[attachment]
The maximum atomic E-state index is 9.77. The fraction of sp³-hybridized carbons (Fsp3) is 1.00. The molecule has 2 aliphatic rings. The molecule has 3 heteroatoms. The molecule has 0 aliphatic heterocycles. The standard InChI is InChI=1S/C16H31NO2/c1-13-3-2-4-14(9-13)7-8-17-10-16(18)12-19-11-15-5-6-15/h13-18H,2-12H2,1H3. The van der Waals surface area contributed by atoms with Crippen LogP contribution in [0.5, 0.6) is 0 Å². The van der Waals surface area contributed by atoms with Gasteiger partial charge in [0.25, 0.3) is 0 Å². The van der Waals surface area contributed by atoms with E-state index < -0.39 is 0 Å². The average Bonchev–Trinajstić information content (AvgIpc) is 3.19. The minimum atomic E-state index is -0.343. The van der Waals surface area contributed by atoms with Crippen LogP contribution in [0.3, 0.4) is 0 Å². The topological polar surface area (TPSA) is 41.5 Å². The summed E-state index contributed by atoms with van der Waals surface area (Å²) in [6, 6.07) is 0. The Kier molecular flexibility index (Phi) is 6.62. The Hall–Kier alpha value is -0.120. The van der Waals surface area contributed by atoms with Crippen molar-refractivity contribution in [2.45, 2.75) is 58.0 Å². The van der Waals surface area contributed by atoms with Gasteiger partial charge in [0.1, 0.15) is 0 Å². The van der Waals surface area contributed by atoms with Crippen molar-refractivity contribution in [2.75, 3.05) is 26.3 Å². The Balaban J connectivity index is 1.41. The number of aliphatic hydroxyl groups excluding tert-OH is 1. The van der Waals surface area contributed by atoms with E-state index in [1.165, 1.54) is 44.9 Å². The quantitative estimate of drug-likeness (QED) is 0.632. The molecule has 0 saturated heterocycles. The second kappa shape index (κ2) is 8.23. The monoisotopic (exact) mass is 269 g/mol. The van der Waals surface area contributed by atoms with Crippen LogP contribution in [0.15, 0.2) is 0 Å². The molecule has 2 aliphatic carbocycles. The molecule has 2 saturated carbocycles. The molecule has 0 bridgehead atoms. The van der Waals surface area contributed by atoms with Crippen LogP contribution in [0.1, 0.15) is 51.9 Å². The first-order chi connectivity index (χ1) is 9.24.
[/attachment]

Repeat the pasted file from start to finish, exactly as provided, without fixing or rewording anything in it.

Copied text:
The maximum atomic E-state index is 9.77. The fraction of sp³-hybridized carbons (Fsp3) is 1.00. The molecule has 2 aliphatic rings. The molecule has 3 heteroatoms. The molecule has 0 aliphatic heterocycles. The standard InChI is InChI=1S/C16H31NO2/c1-13-3-2-4-14(9-13)7-8-17-10-16(18)12-19-11-15-5-6-15/h13-18H,2-12H2,1H3. The van der Waals surface area contributed by atoms with Crippen LogP contribution in [0.5, 0.6) is 0 Å². The van der Waals surface area contributed by atoms with Gasteiger partial charge in [0.25, 0.3) is 0 Å². The van der Waals surface area contributed by atoms with E-state index < -0.39 is 0 Å². The average Bonchev–Trinajstić information content (AvgIpc) is 3.19. The minimum atomic E-state index is -0.343. The van der Waals surface area contributed by atoms with Crippen LogP contribution in [0.3, 0.4) is 0 Å². The topological polar surface area (TPSA) is 41.5 Å². The summed E-state index contributed by atoms with van der Waals surface area (Å²) in [6, 6.07) is 0. The Kier molecular flexibility index (Phi) is 6.62. The Hall–Kier alpha value is -0.120. The van der Waals surface area contributed by atoms with Crippen molar-refractivity contribution in [2.45, 2.75) is 58.0 Å². The van der Waals surface area contributed by atoms with Gasteiger partial charge in [0.1, 0.15) is 0 Å². The van der Waals surface area contributed by atoms with Crippen molar-refractivity contribution in [2.75, 3.05) is 26.3 Å². The Balaban J connectivity index is 1.41. The number of aliphatic hydroxyl groups excluding tert-OH is 1. The van der Waals surface area contributed by atoms with E-state index in [1.165, 1.54) is 44.9 Å². The quantitative estimate of drug-likeness (QED) is 0.632. The molecule has 0 saturated heterocycles. The second kappa shape index (κ2) is 8.23. The monoisotopic (exact) mass is 269 g/mol. The van der Waals surface area contributed by atoms with Crippen LogP contribution in [0.15, 0.2) is 0 Å². The molecule has 2 aliphatic carbocycles. The molecule has 2 saturated carbocycles. The molecule has 0 bridgehead atoms. The van der Waals surface area contributed by atoms with Crippen LogP contribution in [0.1, 0.15) is 51.9 Å². The first-order chi connectivity index (χ1) is 9.24.